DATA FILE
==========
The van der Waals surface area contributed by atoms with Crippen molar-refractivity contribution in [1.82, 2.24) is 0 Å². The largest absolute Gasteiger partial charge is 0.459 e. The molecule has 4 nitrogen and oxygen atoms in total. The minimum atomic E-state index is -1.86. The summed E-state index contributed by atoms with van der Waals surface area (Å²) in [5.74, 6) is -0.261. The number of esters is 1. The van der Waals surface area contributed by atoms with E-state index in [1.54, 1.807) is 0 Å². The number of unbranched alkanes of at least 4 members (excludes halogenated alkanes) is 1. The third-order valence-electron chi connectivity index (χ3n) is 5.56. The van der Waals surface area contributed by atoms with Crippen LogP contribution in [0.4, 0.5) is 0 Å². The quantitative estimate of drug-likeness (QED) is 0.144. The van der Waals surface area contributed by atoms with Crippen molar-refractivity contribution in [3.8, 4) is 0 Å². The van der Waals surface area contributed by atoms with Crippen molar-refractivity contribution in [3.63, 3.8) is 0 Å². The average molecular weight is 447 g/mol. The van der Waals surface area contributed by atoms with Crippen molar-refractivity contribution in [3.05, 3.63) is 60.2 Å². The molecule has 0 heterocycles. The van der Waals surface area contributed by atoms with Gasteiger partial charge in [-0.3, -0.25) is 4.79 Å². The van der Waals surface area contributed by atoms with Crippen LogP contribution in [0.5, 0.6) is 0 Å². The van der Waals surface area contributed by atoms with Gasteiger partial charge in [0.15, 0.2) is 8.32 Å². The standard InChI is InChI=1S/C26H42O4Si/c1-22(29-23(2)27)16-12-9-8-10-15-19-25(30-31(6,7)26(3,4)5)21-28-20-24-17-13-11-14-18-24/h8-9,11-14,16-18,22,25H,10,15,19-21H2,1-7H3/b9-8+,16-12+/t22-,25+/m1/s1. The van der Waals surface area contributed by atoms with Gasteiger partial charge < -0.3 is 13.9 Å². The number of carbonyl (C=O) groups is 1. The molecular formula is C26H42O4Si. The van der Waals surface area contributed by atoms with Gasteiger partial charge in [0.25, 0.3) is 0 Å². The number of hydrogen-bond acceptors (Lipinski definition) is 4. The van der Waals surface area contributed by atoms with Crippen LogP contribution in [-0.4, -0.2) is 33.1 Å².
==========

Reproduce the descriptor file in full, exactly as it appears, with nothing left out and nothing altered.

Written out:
The van der Waals surface area contributed by atoms with Crippen molar-refractivity contribution in [1.82, 2.24) is 0 Å². The largest absolute Gasteiger partial charge is 0.459 e. The molecule has 4 nitrogen and oxygen atoms in total. The minimum atomic E-state index is -1.86. The summed E-state index contributed by atoms with van der Waals surface area (Å²) in [5.74, 6) is -0.261. The number of esters is 1. The van der Waals surface area contributed by atoms with E-state index in [1.54, 1.807) is 0 Å². The number of unbranched alkanes of at least 4 members (excludes halogenated alkanes) is 1. The third-order valence-electron chi connectivity index (χ3n) is 5.56. The van der Waals surface area contributed by atoms with Crippen LogP contribution in [0.4, 0.5) is 0 Å². The quantitative estimate of drug-likeness (QED) is 0.144. The van der Waals surface area contributed by atoms with Crippen molar-refractivity contribution in [3.8, 4) is 0 Å². The van der Waals surface area contributed by atoms with Crippen molar-refractivity contribution in [3.63, 3.8) is 0 Å². The average molecular weight is 447 g/mol. The van der Waals surface area contributed by atoms with Crippen molar-refractivity contribution in [3.05, 3.63) is 60.2 Å². The molecule has 0 heterocycles. The van der Waals surface area contributed by atoms with Gasteiger partial charge in [-0.3, -0.25) is 4.79 Å². The van der Waals surface area contributed by atoms with Crippen LogP contribution in [0.5, 0.6) is 0 Å². The van der Waals surface area contributed by atoms with Gasteiger partial charge in [0.15, 0.2) is 8.32 Å². The standard InChI is InChI=1S/C26H42O4Si/c1-22(29-23(2)27)16-12-9-8-10-15-19-25(30-31(6,7)26(3,4)5)21-28-20-24-17-13-11-14-18-24/h8-9,11-14,16-18,22,25H,10,15,19-21H2,1-7H3/b9-8+,16-12+/t22-,25+/m1/s1. The van der Waals surface area contributed by atoms with Gasteiger partial charge < -0.3 is 13.9 Å². The number of carbonyl (C=O) groups is 1. The molecular formula is C26H42O4Si. The van der Waals surface area contributed by atoms with Gasteiger partial charge in [0.25, 0.3) is 0 Å². The number of hydrogen-bond acceptors (Lipinski definition) is 4. The van der Waals surface area contributed by atoms with Crippen LogP contribution in [-0.4, -0.2) is 33.1 Å².